MUSKEGON, Mich. – Since the attacks on America 12 years ago, Barry Searles of Muskegon has been to ground-zero in New York City a total of four times. He said each time he visits, he takes away something different from the experience.
Like many people in West Michigan and across the country Searles watched the acts of terrorism play out on TV.
A few days after Sept. 11, 2001 he and four other firefighters from the Muskegon Fire Department were in a car bound for New York City.
“It felt like a pilgrimage,” said Searles. “It felt like something that I needed to do.”
His plan when he got there was simply to help out any way he could, “The overwhelming sense of, we have to do something whatever it is. Attending funerals, Ok. That’s something we can do.”
So that is what he did. From Manhattan to Staten Island, the Muskegon firefighters attended as many funerals as they could. They also went to ground-zero with a New York City Police Officer as their guide.
“He brought us into the site,” said Searles. “Got us all hard hats and said don’t take pictures of the people. You can take pictures of the site. Because, he said, these people are still finding their friends.”
In the midst of unspeakable tragedy, the city and it’s people showed the Muskegon Firefighter something about resiliency.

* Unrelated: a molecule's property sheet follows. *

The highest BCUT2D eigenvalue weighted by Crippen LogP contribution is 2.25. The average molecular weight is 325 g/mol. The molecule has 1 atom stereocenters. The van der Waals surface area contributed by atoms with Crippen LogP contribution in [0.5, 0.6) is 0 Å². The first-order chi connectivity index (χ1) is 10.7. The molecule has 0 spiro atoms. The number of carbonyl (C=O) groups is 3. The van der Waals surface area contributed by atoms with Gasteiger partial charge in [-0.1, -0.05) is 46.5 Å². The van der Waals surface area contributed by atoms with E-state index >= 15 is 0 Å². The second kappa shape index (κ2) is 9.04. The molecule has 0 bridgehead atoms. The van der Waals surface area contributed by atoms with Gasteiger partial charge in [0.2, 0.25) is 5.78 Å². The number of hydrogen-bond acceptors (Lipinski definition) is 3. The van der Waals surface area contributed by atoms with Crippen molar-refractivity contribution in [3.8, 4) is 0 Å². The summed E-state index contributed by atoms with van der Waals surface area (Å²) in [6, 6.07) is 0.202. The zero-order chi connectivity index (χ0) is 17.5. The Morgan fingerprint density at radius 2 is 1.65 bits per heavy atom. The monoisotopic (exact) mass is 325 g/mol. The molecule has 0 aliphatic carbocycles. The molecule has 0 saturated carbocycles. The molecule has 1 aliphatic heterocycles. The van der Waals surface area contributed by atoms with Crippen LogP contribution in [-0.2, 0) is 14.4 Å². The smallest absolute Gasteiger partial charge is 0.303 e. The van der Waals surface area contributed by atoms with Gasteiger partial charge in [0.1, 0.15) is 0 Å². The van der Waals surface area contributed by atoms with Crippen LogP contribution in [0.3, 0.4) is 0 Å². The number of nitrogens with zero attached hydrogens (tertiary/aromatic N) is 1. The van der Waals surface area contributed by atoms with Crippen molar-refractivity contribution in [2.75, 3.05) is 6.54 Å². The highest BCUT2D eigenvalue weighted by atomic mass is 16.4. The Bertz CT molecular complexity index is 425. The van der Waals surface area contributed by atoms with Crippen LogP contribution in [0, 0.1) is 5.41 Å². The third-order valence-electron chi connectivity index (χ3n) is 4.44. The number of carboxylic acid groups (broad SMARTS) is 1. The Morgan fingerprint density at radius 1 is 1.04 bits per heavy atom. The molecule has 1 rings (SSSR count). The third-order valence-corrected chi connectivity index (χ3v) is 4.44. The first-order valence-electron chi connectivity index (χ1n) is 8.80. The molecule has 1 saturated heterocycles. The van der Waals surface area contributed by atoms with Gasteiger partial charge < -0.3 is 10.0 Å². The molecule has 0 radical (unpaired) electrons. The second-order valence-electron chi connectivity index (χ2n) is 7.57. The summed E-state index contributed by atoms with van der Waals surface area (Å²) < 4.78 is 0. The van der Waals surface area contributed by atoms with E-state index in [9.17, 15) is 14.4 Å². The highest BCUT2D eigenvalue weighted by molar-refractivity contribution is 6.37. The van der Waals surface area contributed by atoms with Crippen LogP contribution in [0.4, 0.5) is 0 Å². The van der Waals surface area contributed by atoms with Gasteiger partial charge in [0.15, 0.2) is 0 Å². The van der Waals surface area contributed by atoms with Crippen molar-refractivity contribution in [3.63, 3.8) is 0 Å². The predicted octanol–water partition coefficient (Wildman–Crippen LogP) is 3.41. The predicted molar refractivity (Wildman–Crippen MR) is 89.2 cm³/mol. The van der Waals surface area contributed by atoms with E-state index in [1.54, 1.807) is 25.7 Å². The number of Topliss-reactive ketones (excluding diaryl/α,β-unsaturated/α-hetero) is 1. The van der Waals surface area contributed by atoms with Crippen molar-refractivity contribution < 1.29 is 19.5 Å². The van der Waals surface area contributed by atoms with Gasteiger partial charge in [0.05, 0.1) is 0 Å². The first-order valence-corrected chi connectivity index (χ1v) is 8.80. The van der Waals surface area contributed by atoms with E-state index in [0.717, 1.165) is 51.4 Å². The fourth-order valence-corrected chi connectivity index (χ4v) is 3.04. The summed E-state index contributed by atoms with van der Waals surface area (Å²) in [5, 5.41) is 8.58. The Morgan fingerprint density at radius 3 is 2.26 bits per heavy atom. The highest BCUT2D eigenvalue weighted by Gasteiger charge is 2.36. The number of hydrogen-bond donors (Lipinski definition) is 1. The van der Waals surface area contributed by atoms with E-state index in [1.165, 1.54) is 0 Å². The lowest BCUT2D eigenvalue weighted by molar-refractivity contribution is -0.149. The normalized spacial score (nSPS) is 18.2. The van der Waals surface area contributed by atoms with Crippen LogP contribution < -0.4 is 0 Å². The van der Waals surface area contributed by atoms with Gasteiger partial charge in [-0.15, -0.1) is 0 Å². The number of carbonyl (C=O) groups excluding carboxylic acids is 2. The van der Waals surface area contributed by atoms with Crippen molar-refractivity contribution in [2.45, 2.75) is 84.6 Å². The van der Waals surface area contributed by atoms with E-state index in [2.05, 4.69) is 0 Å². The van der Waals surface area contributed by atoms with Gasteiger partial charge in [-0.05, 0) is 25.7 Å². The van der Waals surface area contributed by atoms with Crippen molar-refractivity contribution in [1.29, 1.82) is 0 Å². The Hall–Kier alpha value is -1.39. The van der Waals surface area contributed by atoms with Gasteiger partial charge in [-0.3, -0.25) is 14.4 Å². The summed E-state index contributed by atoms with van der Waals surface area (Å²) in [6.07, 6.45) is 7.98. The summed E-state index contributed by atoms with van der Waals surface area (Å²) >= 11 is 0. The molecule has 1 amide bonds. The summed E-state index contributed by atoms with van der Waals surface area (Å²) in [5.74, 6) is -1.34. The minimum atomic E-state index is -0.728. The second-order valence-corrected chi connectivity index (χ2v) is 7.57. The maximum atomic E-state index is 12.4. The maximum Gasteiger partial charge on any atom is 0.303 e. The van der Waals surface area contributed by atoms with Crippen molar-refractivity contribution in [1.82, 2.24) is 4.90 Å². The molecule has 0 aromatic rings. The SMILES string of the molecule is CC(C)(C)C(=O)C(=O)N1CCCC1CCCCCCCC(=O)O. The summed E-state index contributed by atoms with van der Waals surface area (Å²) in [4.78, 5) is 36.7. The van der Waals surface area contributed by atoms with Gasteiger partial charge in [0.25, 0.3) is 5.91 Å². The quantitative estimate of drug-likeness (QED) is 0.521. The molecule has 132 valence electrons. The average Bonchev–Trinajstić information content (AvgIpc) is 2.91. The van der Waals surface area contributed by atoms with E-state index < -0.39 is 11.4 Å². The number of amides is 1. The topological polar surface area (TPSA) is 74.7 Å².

“The respect that we gET, just as firefighters… store owners wouldn’t charge us for food,” he said.
When Searles returned home to Muskegon, “It was very humbling. The realization that this stuff happens.”
He said the firefighters that he met in New York sent him thank you notes letting him know that what he did during his brief visit was working.
“I kept them,” he said of the notes. “I still have them at home. One of them says, ‘New York firefighter, still the best job in the world.’ ”
Searles would return to New York City three more times, most recently in July to see the completed memorial where the Twin Towers once stood.
He said 12 years can change a lot and some change is forever, “I think about a lot of things that are happening in the world now and I don’t know if they are any better. I don’t know if we ever will be, but they are certainly not ever going to be the same.”
Searles is now retired from the Muskegon Fire Department and said one thing that has stuck around after the attack is the respect given to those who put on a badge or a helmet. Something he said is a definite change for the better in his opinion.